'It's absolutely not a white cube,' says Belgian architect Paul Robbrecht about the new pavilion his Ghent-based practice Robbrecht and Daem (also responsible for the renovation and extension of London's Whitechapel Gallery) has designed for the Middelheim open-air sculpture museum in Antwerp. Pointing out the exposed columns and 'knots' where the beams have been welded into the green steel structure, he adds: 'What we really wanted to do was make a building that shows how it is built, that shows the tectonics of construction.'
Het Huis (house or home in Dutch) has been purposely laid out at diagonal angles to the straight paths of the formal gardens it was built in so that it looks 'woven into the surrounding landscape'. This is a theme Robbrecht refers to repeatedly, revealing that one of his greatest sources of inspiration was 19th century German architect and art historian Gottfried Semper's notions of the 'textile origins of building'.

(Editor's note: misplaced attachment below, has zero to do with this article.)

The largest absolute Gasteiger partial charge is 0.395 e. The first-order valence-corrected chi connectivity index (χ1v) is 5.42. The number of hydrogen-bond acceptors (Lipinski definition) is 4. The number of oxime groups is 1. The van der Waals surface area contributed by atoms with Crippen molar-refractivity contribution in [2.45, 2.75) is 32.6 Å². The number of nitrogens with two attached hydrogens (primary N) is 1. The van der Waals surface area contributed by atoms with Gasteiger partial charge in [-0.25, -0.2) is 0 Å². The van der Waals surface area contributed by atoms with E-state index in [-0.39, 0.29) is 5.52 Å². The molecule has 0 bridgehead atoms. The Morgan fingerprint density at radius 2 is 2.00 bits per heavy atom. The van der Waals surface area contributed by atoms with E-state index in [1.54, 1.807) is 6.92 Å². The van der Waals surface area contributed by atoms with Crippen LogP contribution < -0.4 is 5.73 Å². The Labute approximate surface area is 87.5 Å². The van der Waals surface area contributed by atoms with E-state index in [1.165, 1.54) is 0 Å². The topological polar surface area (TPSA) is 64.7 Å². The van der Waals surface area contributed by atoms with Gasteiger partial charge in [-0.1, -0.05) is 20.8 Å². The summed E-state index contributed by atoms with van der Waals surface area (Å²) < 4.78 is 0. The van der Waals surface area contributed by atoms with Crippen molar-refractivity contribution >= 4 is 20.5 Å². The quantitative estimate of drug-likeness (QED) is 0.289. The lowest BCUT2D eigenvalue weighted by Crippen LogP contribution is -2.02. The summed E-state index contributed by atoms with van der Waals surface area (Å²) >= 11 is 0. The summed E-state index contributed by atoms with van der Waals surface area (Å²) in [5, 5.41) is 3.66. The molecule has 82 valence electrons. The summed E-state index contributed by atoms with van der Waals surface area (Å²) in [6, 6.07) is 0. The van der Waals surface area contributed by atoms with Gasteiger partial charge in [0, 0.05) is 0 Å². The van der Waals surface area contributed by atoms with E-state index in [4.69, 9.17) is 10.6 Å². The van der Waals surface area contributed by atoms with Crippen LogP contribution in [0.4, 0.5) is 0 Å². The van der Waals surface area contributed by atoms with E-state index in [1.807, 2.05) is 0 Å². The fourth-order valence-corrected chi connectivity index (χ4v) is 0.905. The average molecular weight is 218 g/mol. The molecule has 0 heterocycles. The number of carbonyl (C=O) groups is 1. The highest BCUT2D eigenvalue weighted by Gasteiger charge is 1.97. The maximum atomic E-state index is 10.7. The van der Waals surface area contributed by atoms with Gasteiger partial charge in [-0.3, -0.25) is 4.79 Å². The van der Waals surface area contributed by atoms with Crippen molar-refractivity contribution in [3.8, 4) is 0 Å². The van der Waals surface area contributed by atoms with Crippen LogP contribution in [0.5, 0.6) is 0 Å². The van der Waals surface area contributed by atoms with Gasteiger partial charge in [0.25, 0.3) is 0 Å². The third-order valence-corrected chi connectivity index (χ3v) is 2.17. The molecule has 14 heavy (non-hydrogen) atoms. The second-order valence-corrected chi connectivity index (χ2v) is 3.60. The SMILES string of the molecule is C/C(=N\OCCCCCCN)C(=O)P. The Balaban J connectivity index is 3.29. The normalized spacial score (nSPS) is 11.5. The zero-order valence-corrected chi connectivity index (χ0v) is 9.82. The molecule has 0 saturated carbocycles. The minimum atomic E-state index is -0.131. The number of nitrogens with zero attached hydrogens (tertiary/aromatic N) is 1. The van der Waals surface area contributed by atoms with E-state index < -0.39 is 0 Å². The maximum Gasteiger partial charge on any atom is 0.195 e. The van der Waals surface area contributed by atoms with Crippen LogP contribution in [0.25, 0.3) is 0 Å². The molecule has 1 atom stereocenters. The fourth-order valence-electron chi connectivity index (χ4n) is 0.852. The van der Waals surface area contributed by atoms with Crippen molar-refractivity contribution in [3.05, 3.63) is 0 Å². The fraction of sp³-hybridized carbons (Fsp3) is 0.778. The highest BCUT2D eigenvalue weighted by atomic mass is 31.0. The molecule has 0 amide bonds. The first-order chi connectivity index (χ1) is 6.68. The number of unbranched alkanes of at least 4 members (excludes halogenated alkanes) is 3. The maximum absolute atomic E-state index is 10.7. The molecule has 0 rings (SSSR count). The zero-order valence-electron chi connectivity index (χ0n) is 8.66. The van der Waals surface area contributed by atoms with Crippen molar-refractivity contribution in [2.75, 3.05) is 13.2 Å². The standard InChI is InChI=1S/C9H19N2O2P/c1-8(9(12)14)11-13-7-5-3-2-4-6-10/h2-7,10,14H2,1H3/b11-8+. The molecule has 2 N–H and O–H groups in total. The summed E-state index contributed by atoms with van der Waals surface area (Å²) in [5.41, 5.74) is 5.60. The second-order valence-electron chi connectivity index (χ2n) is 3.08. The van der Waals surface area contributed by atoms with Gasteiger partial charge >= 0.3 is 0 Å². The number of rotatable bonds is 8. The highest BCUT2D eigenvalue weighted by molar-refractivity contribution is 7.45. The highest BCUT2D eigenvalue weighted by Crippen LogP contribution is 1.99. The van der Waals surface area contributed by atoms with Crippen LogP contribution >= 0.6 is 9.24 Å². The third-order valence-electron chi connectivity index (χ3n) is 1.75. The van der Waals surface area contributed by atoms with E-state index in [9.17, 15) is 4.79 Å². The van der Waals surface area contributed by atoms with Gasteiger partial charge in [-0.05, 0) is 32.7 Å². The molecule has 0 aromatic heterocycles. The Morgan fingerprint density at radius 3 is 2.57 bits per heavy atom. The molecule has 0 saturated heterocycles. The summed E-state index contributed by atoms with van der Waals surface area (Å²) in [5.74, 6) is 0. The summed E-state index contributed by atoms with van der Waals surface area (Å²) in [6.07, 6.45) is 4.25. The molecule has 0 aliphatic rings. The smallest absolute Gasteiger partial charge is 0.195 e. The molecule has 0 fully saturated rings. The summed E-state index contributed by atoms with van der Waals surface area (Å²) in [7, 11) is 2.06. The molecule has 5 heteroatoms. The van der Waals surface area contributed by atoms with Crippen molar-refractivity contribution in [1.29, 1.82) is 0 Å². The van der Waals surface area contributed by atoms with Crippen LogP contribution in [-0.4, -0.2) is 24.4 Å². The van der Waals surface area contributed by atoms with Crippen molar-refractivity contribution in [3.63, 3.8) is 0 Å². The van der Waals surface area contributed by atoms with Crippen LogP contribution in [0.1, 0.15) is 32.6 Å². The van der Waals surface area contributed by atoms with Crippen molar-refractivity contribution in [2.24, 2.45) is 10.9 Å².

The brief for the semi-open structure was straightforward. 'It was for a pavilion that would have real contact with nature, with the landscape around it, a place where smaller or fragile works of art could be shown, or works that needed a more framed setting,' says Robbrecht. The colourful but unsettling glossy ceramic heads and urns of German artist Thomas Schütte displayed here were created especially for the pavilion's inauguration and contrast ingeniously with the smooth concrete floors, geometric lines and angles of the roof and the special 'topography' of the ceiling, which 'looks as if it's moving'.
The pavilion represents nature in architecture, says Robbrecht. Two trees have been planted at opposite ends of the space and steel lattice-patterned screens (which can be pulled across the four openings to close the pavilion at night) create extraordinary dappled effects as if light is coming through the branches of a tree. 'You could almost think it's a roof of leaves above you,' Robbrect says excitedly.
After touring the 200-plus sculptures (including new site-specific works by Ai Weiwei, Philippe Van Snick and Roman Signer) in the freshly extended 75-acre park and revamped museum, visitors will find Robbrecht and Daem's angular steel-and-concrete 'house' a place of extraordinary peace, intimacy and poetry.